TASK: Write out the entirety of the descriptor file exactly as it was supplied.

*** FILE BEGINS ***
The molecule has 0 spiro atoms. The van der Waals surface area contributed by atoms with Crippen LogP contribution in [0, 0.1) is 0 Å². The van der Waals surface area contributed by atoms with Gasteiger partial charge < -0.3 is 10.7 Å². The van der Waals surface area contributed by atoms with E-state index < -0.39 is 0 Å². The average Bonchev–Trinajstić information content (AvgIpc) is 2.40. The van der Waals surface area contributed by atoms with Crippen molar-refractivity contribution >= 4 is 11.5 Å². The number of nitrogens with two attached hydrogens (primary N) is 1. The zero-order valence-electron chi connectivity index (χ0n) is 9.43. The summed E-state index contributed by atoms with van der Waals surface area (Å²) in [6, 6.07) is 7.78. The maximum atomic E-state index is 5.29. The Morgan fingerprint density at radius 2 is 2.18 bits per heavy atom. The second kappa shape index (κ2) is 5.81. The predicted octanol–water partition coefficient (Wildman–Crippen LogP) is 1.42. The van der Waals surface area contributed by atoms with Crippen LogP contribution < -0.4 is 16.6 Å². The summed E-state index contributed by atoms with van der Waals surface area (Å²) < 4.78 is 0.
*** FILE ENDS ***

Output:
The molecule has 0 spiro atoms. The van der Waals surface area contributed by atoms with Crippen LogP contribution in [0, 0.1) is 0 Å². The van der Waals surface area contributed by atoms with Gasteiger partial charge < -0.3 is 10.7 Å². The van der Waals surface area contributed by atoms with E-state index < -0.39 is 0 Å². The average Bonchev–Trinajstić information content (AvgIpc) is 2.40. The van der Waals surface area contributed by atoms with Crippen molar-refractivity contribution >= 4 is 11.5 Å². The number of nitrogens with two attached hydrogens (primary N) is 1. The zero-order valence-electron chi connectivity index (χ0n) is 9.43. The summed E-state index contributed by atoms with van der Waals surface area (Å²) in [6, 6.07) is 7.78. The maximum atomic E-state index is 5.29. The Morgan fingerprint density at radius 2 is 2.18 bits per heavy atom. The second kappa shape index (κ2) is 5.81. The predicted octanol–water partition coefficient (Wildman–Crippen LogP) is 1.42. The van der Waals surface area contributed by atoms with Crippen LogP contribution < -0.4 is 16.6 Å². The summed E-state index contributed by atoms with van der Waals surface area (Å²) < 4.78 is 0.